BioShock captured my senses and invigorated the industry with its handling of atmosphere and its approach to detail and immersion. There were many games that liberally borrowed from BioShock, and I know none of us truly minded. It was like a band borrowing from The Beatles– could you blame them? Rapture had captured us all, and its impact is still being fully realized to this day. This remastered collection is very fitting because gamers who have yet to experience the horrific and wonderful worlds of the series can finally play a game that is, quite honestly, still ahead of its time. Those who have already been to Rapture can jump into a bathysphere again and get reacquainted with a world wrought with imagination and hellish citizens. Familiar divers and newcomers can experience BioShock’s innovation that oozes inspiration–innovation that will definitely continue to shape the gaming landscape for decades to come–and I know that I personally can’t wait to get spliced yet again!
Patrick’s Memory of BioShock, BioShock 2 and Infinite
I can remember watching a trailer for BioShock all the way back in 2006 that featured commentary from Ken Levine. From the way he spoke, you’d think his sh*t was made from gold. He spoke of how a new, dynamic shooter would kill off old, depraved first-person shooters and breathe new life into the genre. It would best games such as System Shock and Deus Ex as the new face of the FPS genre.
As a naïve 17-year-old, I bought into the hype and waited a year for it to release. I picked it up on day one, and not just the game, but the collector’s edition with the Big Daddy model. I spent the whole day with BioShock, and it was what I hoped for: it had great pacing, excellent lateral segments and intense combat. But then I remember hitting a point halfway through the game and coming to a realization–it’s just shallow. It’s a shame to say but I personally don’t see it as the golden child many do. I thought of the game as more of a step in the right direction that followed with it falling over flat on its face. BioShock harboured a flaky third act that was just boring. As for its narrative structure, it repeated the same formula for every level: enter the level, see the exit in front of you before it’s closed off, go to the other end of the map and fight some deranged lunatic, and get the exit to open. But worst of all was the element of choice it gave players, which were only as meaningful as Ken made them to be. I was angry, and by the time I finished it, I was really pissed.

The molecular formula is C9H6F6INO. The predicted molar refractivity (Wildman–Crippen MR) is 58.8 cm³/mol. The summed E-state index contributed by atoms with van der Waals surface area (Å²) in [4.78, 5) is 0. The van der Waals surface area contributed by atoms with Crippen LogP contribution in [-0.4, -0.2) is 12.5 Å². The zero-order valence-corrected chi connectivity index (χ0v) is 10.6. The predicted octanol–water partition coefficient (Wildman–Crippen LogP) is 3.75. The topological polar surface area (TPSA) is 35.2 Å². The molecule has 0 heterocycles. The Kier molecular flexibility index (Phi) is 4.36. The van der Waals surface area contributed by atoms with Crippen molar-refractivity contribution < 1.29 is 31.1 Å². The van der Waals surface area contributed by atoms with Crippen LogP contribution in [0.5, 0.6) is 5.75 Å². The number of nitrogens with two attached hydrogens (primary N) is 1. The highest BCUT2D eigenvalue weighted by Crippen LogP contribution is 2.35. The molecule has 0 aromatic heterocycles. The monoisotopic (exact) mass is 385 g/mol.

I had a slight disliking for the game for a long time until one day when I picked up a copy cheap from an HMV (I know, by then it was like 2011). I gained those memories of the artists fighting one another, the ice man, the mad surgeon screaming about how ugly you are, the epic introduction of the Big Daddy and Andrew Ryan asking “Would you kindly” in those final, agonising moments of his life. Even with the terrible third act, it was a strong game and one worthy of praise. Just not the high praise Ken Levine wanted so much. He had more to do if he wanted to earn it from me.